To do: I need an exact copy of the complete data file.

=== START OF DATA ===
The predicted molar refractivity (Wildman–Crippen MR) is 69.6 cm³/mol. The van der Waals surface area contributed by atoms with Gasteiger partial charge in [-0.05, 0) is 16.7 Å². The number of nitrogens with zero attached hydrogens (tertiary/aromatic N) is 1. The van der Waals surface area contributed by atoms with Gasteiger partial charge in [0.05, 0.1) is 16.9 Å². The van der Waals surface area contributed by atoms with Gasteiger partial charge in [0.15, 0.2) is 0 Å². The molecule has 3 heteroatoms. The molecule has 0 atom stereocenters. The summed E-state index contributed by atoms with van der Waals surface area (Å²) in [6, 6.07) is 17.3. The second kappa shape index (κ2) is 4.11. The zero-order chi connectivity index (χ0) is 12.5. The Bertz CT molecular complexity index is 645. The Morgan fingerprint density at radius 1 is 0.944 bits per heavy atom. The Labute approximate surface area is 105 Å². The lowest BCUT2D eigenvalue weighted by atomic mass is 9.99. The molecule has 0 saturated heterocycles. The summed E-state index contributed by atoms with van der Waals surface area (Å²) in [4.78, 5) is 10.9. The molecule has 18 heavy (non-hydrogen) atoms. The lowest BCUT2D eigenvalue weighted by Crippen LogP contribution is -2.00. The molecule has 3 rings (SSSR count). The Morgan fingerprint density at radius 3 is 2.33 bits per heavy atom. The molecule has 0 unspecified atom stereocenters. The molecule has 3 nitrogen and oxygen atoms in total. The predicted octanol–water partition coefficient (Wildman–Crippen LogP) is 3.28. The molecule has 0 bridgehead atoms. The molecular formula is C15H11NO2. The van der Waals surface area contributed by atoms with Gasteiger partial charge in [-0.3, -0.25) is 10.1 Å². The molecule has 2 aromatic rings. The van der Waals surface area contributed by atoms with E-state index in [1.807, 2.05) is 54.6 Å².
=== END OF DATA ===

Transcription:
The predicted molar refractivity (Wildman–Crippen MR) is 69.6 cm³/mol. The van der Waals surface area contributed by atoms with Gasteiger partial charge in [-0.05, 0) is 16.7 Å². The number of nitrogens with zero attached hydrogens (tertiary/aromatic N) is 1. The van der Waals surface area contributed by atoms with Gasteiger partial charge in [0.05, 0.1) is 16.9 Å². The van der Waals surface area contributed by atoms with Gasteiger partial charge in [0.15, 0.2) is 0 Å². The molecule has 3 heteroatoms. The molecule has 0 atom stereocenters. The summed E-state index contributed by atoms with van der Waals surface area (Å²) in [6, 6.07) is 17.3. The second kappa shape index (κ2) is 4.11. The zero-order chi connectivity index (χ0) is 12.5. The Bertz CT molecular complexity index is 645. The Morgan fingerprint density at radius 1 is 0.944 bits per heavy atom. The Labute approximate surface area is 105 Å². The lowest BCUT2D eigenvalue weighted by atomic mass is 9.99. The molecule has 0 saturated heterocycles. The summed E-state index contributed by atoms with van der Waals surface area (Å²) in [4.78, 5) is 10.9. The molecule has 18 heavy (non-hydrogen) atoms. The lowest BCUT2D eigenvalue weighted by Crippen LogP contribution is -2.00. The molecule has 3 rings (SSSR count). The Morgan fingerprint density at radius 3 is 2.33 bits per heavy atom. The molecule has 0 unspecified atom stereocenters. The molecule has 3 nitrogen and oxygen atoms in total. The predicted octanol–water partition coefficient (Wildman–Crippen LogP) is 3.28. The molecule has 0 bridgehead atoms. The molecular formula is C15H11NO2. The van der Waals surface area contributed by atoms with Gasteiger partial charge in [-0.3, -0.25) is 10.1 Å². The molecule has 2 aromatic rings. The van der Waals surface area contributed by atoms with E-state index in [1.807, 2.05) is 54.6 Å².